Sunday, December 30, 2012

Brief musings on Tarantino and "the n-word"

After I've had some time to really digest it, I'll speak with a lot more detail and (hopefully) insight about Django Unchained, which I thought was excellent and deeply flawed. But right now I just want to talk about Quentin Tarantino and the word nigger. 

('Nigger' will come up a lot in this post. I won't be going in to how the word itself makes me feel as a black woman, because I don't have energy for that conversation. But you've been warned.) 

I crunched some numbers and tallied the uses of 'nigger' in all of Tarantino's movies (not including Four Rooms, which he only directed part of). I split the usage up by the actor's race.

No real surprises here.

Tarantino's liberal use of the word has always bothered me, especially (really, almost exclusively) when his white characters use it. It tells us something when the white criminals in Reservoir Dogs refer to niggers when they're talking to each other - we know we're dealing with men who use it when black people aren't around, and who absolutely mean it as an epithet - but is this really something we need to know about them? Why do we need to know something so racially charged? Same goes for Pulp Fiction's Lance - we already know this is a skeezy dude who sells heroin and (worse) lives his life in a mildewed bathrobe. I don't feel particularly enlightened, nor do I think his character is at all enriched, by him also being a racist who thinks only 'niggers' in Inglewood sell shitty heroin and don't know the difference.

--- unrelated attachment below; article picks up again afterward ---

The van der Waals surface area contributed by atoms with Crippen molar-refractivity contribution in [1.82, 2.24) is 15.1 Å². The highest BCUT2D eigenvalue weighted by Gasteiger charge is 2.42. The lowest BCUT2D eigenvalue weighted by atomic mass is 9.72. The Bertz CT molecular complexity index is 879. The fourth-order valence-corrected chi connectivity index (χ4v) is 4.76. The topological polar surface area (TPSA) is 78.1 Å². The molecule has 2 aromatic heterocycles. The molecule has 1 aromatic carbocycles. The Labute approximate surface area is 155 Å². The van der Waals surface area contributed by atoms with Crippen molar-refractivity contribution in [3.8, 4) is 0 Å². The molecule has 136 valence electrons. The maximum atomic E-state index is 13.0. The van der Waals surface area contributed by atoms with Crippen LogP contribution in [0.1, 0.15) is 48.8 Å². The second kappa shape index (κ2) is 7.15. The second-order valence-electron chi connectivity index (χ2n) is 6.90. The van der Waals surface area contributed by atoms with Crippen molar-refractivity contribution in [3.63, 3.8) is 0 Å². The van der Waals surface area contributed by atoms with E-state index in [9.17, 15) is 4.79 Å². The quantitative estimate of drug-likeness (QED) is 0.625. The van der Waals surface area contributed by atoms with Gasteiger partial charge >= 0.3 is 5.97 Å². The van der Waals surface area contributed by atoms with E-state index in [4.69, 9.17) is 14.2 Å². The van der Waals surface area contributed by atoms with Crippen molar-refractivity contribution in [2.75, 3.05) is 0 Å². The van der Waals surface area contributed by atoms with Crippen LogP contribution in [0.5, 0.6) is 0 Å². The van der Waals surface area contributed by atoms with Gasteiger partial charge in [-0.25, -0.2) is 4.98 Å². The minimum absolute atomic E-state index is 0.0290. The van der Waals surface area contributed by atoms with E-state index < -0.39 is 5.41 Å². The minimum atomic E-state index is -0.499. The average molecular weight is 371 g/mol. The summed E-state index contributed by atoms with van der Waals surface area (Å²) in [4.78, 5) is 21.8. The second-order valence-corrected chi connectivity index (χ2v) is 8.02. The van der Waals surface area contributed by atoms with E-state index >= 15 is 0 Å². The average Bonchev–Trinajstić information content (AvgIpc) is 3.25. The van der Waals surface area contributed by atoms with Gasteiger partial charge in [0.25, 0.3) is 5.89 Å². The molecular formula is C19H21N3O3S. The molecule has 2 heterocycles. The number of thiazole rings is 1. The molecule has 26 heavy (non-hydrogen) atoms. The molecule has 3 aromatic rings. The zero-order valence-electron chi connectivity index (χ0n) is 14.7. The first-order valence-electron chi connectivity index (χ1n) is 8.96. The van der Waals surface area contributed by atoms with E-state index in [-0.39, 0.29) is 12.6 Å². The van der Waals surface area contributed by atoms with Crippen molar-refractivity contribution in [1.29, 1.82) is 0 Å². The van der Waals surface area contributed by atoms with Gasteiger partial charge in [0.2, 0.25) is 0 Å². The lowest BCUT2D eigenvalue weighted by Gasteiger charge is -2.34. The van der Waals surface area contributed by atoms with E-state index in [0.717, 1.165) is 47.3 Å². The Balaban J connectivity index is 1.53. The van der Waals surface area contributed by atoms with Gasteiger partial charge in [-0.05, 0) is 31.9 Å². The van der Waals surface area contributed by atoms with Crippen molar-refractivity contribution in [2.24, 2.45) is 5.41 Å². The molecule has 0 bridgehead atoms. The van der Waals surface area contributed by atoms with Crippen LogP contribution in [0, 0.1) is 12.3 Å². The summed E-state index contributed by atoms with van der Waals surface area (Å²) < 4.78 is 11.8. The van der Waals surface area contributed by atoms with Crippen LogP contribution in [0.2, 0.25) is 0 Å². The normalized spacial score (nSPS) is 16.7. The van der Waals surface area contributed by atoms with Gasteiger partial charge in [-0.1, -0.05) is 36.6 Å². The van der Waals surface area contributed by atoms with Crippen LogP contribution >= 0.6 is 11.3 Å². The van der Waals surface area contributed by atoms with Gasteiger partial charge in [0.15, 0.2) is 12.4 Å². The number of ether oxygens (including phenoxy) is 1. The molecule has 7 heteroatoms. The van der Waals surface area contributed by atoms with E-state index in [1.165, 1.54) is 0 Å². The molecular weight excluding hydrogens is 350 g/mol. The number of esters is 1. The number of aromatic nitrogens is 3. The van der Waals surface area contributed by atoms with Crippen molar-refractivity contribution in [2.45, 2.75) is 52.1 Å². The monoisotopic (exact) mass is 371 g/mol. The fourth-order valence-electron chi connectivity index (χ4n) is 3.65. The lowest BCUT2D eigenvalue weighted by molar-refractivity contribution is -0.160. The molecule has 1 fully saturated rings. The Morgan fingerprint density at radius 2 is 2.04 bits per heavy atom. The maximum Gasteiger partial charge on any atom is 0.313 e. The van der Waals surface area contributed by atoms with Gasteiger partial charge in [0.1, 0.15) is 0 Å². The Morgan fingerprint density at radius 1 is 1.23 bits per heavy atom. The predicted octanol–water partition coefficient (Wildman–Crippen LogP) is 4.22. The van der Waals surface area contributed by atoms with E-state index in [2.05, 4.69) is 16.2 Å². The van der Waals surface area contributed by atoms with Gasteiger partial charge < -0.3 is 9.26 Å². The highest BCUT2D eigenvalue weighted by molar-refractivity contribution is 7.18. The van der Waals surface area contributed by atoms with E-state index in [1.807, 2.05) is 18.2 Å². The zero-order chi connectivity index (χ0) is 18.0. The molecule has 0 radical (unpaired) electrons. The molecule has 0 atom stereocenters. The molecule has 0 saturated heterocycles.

A more troubling example is Pulp Fiction's Jimmy, played with his usual surplus of conviction and debit of acting skill by Tarantino himself. This is a man with a black wife, talking to his black friend/ly acquaintance Jules (Samuel Jackson) about 'dead nigger storage'? Why? What is this man's deal? 

Tarantino has never given a satisfactory answer. Honestly, he only seems to respond to people's understandable aggravation when either only black actors are saying it or the entire point of the movie is racism. (See his interview with Henry Louis Gates, which touches on the subject.) White people saying 'nigger' is completely justified when your movie is set in 1858. It's much less so in 1992 and 1994. The man still has some 'splainin to do. 

This is what happens when I try to make tally marks in the dark.

No comments:

Post a Comment